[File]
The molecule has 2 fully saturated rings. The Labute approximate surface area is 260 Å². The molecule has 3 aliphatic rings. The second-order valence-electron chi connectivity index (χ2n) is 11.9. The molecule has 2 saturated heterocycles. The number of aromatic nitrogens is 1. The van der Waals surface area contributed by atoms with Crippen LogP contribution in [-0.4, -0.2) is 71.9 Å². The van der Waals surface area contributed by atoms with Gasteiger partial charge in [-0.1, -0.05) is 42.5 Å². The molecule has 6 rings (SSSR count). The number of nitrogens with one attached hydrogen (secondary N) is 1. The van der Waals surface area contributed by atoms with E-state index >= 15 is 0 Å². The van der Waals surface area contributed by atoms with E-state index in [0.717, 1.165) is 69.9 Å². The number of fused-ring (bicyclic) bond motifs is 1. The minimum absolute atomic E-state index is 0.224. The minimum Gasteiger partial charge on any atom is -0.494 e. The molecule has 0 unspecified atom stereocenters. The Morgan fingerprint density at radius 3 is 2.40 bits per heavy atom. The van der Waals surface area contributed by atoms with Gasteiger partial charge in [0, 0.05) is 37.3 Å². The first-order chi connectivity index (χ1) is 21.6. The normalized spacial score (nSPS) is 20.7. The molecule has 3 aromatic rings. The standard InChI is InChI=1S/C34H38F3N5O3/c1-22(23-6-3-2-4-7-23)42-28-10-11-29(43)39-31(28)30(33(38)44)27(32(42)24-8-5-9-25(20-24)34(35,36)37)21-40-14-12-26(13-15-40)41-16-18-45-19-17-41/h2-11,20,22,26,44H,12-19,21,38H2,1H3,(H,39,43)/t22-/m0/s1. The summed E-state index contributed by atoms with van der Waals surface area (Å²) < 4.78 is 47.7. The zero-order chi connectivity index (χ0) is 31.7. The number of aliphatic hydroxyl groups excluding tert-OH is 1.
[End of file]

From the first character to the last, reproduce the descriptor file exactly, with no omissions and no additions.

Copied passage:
The molecule has 2 fully saturated rings. The Labute approximate surface area is 260 Å². The molecule has 3 aliphatic rings. The second-order valence-electron chi connectivity index (χ2n) is 11.9. The molecule has 2 saturated heterocycles. The number of aromatic nitrogens is 1. The van der Waals surface area contributed by atoms with Crippen LogP contribution in [-0.4, -0.2) is 71.9 Å². The van der Waals surface area contributed by atoms with Gasteiger partial charge in [-0.1, -0.05) is 42.5 Å². The molecule has 6 rings (SSSR count). The number of nitrogens with one attached hydrogen (secondary N) is 1. The van der Waals surface area contributed by atoms with E-state index >= 15 is 0 Å². The van der Waals surface area contributed by atoms with E-state index in [0.717, 1.165) is 69.9 Å². The number of fused-ring (bicyclic) bond motifs is 1. The minimum absolute atomic E-state index is 0.224. The minimum Gasteiger partial charge on any atom is -0.494 e. The molecule has 0 unspecified atom stereocenters. The Morgan fingerprint density at radius 3 is 2.40 bits per heavy atom. The van der Waals surface area contributed by atoms with Gasteiger partial charge in [0, 0.05) is 37.3 Å². The first-order chi connectivity index (χ1) is 21.6. The normalized spacial score (nSPS) is 20.7. The molecule has 3 aromatic rings. The standard InChI is InChI=1S/C34H38F3N5O3/c1-22(23-6-3-2-4-7-23)42-28-10-11-29(43)39-31(28)30(33(38)44)27(32(42)24-8-5-9-25(20-24)34(35,36)37)21-40-14-12-26(13-15-40)41-16-18-45-19-17-41/h2-11,20,22,26,44H,12-19,21,38H2,1H3,(H,39,43)/t22-/m0/s1. The summed E-state index contributed by atoms with van der Waals surface area (Å²) < 4.78 is 47.7. The zero-order chi connectivity index (χ0) is 31.7. The number of aliphatic hydroxyl groups excluding tert-OH is 1.